Another Hollywood inspired technology feature has become a day-to-day reality in today’s construction industry. Buildings controlled by sensors, managed at the touch of a button or even remotely, used to be regarded by movie audiences as amazing science fiction. Today’s offerings of power technologies, control systems and energy efficient applications are becoming a standard feature for new buildings as well as for buildings to be refurbished.
Investing in green buildings is no longer a luxury reserved for the select few. Most governments around the world have committed their countries to the stringent environmental requirements of the Kyoto Protocol. While these governments, including the government of South Africa, own that responsibility, the biggest contributors to climate change are by far the industries that are rapidly increasing carbon dioxide emissions. There is thus an expectation that business should step up to the challenge in a much more aggressive manner, demonstrating the inherent will to own and drive the agenda on climate change in the interest of sustainable business.
South Africa is still ranked among the world’s most energy intensive nations, but more importantly, the country is also recognised as one of the worst performing in terms of greenhouse gas emissions.
This is no surprise, considering that we are talking about an economy where coal is accounting for approximately 75% of primary energy production. With the coal industry experiencing increased pressure worldwide, as it is recognised as one of the driving forces behind climate change and ecological destruction, the South African government is taking active steps towards improvements in the country’s energy efficiencies.
The Department of Environmental Affairs is leading the way towards a greener economy with its soon to be occupied green head office building in Pretoria. The completely green approach taken in the design and construction of the building, bears testimony to the Department’s commitment to a low-carbon and resource-efficient green economy.
“Our new head office complex is energy efficient, resource efficient and environmentally responsible – it incorporates design, construction and operational practices that significantly reduce or eliminate the negative impact of development on the environment and occupants, “said Edwin Maseda, Chief Director Facilities Management, Department of Environmental Affairs.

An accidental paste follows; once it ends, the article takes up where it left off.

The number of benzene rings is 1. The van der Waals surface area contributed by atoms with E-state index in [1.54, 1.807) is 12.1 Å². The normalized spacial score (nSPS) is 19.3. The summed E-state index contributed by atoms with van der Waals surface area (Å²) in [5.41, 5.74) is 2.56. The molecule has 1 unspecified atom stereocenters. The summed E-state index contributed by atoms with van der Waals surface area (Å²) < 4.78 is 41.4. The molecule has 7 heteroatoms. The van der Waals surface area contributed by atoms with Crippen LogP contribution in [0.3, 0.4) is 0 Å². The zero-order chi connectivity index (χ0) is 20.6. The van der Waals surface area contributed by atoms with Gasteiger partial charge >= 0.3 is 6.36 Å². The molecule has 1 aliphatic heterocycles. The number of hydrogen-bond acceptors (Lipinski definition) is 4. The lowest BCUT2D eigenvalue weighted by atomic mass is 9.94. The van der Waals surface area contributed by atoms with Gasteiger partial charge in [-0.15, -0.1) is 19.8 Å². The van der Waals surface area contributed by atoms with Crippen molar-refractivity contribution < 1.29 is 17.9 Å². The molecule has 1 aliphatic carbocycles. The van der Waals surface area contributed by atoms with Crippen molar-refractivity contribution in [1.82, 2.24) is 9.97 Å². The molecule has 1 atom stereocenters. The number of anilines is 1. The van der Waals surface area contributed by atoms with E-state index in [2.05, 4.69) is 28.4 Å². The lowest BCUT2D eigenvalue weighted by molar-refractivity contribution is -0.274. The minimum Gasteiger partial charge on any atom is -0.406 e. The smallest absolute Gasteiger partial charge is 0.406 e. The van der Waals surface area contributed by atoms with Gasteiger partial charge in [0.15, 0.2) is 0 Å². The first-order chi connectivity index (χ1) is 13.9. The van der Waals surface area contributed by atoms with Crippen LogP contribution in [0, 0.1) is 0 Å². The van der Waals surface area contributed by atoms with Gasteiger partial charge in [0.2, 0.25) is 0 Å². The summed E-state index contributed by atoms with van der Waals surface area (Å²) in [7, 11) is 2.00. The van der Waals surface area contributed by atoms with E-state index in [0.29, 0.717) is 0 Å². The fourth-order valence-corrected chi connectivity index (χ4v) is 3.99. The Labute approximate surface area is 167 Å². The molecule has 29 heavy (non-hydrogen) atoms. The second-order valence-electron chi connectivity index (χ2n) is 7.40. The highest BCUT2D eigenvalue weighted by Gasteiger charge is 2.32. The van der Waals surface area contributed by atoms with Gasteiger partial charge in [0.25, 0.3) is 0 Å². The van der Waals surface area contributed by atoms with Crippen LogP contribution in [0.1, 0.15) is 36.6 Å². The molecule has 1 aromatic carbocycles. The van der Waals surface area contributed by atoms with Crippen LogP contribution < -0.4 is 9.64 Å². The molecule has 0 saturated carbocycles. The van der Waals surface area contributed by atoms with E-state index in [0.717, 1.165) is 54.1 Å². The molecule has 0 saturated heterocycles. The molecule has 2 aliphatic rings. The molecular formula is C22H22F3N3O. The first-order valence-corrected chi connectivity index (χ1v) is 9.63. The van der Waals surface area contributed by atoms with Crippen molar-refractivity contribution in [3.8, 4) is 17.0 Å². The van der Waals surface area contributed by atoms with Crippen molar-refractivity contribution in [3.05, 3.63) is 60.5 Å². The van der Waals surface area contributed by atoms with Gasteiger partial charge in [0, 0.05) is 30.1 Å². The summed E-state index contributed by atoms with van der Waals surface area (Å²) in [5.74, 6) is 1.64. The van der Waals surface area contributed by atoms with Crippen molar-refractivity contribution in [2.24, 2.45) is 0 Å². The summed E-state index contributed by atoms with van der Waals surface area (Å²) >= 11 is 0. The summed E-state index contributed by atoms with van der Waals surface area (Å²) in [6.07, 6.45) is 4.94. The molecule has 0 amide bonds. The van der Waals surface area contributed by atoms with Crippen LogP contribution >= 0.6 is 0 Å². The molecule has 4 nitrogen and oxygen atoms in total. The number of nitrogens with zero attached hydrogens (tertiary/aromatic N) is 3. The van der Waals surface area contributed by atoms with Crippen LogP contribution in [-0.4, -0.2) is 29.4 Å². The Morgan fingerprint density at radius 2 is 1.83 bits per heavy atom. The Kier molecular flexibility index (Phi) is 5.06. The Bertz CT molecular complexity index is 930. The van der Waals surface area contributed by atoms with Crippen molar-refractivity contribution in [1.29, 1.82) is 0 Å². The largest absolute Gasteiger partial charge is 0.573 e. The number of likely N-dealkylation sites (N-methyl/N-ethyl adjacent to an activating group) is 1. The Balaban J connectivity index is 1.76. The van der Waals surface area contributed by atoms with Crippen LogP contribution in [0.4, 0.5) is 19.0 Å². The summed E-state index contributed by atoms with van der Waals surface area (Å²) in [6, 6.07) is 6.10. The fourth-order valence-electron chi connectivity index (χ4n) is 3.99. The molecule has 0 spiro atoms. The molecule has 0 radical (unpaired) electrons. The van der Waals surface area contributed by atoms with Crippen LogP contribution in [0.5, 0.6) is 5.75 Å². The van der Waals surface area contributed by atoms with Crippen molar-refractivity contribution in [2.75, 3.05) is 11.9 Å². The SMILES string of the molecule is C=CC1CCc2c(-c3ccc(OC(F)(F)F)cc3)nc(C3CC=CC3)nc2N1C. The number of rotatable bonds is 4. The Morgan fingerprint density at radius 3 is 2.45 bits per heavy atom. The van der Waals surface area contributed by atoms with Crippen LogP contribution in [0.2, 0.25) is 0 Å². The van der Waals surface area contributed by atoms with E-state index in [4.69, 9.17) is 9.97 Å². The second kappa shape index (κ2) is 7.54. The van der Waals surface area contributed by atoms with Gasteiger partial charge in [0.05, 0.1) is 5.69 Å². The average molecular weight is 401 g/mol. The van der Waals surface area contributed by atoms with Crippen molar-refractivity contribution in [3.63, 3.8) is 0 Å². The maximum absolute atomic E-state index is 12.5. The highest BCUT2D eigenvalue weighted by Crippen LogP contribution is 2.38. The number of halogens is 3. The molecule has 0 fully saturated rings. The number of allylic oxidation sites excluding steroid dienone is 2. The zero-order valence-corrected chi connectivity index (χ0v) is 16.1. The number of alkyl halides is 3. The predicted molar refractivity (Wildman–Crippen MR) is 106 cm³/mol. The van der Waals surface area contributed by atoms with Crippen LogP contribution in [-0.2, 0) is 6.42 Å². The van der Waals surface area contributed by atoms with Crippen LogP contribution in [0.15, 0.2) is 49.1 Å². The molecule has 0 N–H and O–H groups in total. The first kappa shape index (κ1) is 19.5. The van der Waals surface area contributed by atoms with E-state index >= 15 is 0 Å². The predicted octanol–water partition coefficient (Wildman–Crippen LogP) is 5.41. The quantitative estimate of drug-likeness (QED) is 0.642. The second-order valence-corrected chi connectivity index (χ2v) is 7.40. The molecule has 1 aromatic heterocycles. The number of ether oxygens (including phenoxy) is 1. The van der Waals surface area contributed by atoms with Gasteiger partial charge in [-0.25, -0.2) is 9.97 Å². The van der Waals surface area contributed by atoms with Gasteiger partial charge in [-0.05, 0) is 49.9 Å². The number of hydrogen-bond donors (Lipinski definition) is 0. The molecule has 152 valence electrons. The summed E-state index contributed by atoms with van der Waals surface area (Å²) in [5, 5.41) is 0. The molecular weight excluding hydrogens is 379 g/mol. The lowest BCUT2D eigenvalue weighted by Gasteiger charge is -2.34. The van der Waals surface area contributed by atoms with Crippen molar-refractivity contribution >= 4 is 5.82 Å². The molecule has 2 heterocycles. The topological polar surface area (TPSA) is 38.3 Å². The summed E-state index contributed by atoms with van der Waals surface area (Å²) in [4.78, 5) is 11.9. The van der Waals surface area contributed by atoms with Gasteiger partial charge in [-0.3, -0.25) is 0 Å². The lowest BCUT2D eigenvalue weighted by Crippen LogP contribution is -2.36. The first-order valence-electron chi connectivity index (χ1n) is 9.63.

ABB Southern Africa is proud to have been part of this milestone project with is many environmentally friendly features, including high efficiency chillers, a tri-generation plant, a thermally shielded and automated façade as well as rainwater harvesting. In addition, the specialised roof structure design and highly glazed façade both help to provide high levels of daylight throughout the building.
One of the key sustainability features of the building is the ABB i-bus® KNX Intelligent Building Control system, which enables the integration of lighting, heating, ventilation, air conditioning, window shading, security and comfort controls with energy measurement.
ABB i-bus KNX light sensors located throughout the building constantly monitor the ambient light levels and automatically adjust the artificial lighting to provide the required lux levels. Combining daylight harvesting with ABB i-bus KNX presence detection ensures that the optimum light level is delivered while reducing energy wastage. The KNX controlled installation will realise estimated energy savings of around 30 percent when compared to non-automated conventional control solutions.
“Imagine the possibilities for smart buildings and smart cities to synchronise the adjustment of air conditioning or heating by one to two degrees with the power grid. All of these minor adjustments over the city not only have an impact on the environment for the occupants of the building, but could also play a major role in averting the risk of a grid outage,” said Grant Seady, Business Development Engineer, Low Voltage Division.
South Africa’s greenhouse gas emission profile reveals that the bulk of our emissions are from the energy sector which contributes 79% of the country’s greenhouse gas emissions. In the case of the Department of Environmental Affairs’ new head office building, the picture looks significantly different, with 10% of its energy being generated by the mini solar plant on its roof. The plant comprises 1200 photo-voltaic solar panels which can generate some 425 kWp.
The technologies used in this building has earned it a 6 Star rating by the Green Building Council of South Africa.